Food diaries, as Freedhoff says, are not for everyone. If you have a history of eating disorders or tend to become obsessive about counting calories, stay away from them because this could trigger you. But if you can look at the data dispassionately — without self-judgment — food tracking can help you get to know yourself and your habits.
For instance, maybe there's a food you can cut back on. A couple of years ago, I started food tracking. I quickly realized that I was pouring about 400 calories' worth of creamer into my coffee every morning. That was a real epiphany, so I cut back and eventually realized just a spoonful was enough.
But a lot of people find tracking their food to be tedious. That's why Bennett tells his patients to track their goals instead. One good reason to focus on small goals: They're actually achievable, so they set you up to be able to celebrate small victories.
One of the simple goals Bennett likes to offer his patients is brisk physical activity. He remembers being approached by a patient at a health center where he worked. "She was shaking a pedometer in my face ... saying, 'Look at my steps. Look at my steps. I hit 13,000! I hit 13,000!' And then she immediately started voguing."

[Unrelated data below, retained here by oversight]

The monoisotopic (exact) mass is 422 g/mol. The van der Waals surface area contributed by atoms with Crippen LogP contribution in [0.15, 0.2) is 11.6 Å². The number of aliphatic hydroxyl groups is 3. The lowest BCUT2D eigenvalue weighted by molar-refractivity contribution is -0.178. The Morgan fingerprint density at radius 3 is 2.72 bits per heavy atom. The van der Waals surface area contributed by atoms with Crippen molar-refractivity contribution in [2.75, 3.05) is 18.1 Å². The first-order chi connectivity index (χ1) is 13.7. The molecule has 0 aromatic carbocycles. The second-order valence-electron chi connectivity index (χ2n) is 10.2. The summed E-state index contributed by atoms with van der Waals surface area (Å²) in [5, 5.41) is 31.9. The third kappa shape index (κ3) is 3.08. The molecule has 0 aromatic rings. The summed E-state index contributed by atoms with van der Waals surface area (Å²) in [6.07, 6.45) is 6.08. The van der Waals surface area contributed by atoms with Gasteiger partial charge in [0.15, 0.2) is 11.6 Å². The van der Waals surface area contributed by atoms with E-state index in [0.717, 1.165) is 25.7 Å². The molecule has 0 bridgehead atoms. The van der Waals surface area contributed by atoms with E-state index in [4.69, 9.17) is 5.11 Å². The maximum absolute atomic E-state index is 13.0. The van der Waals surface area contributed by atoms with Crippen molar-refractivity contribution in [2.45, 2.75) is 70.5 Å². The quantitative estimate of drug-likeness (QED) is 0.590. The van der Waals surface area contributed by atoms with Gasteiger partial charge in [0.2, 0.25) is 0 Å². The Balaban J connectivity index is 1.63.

Small goals are going to look different for different people. It could be cooking most of the food you eat yourself or running a marathon or playing kickball with your kid after school.
4. Studies show small weight losses can bring big health benefits.
"Weight loss of just about 3 percent of your body weight can really meaningfully improve your health," says Bennett. "It can change your blood pressure. It can improve your diabetes. It can keep prediabetes from becoming diabetes. It can reduce your cholesterol. So even smaller weight losses than most people imagine can really meaningfully affect health. And I think that's a real win."
But of course, a lot of the pressure to lose weight in our society is about looking a certain way. And these small, behavior-based strategies probably won't get you dramatic weight loss. "A safe amount of weight loss is one to two pounds a week. ... And, you know, people aren't always satisfied with that, I'll be honest," says Bennett.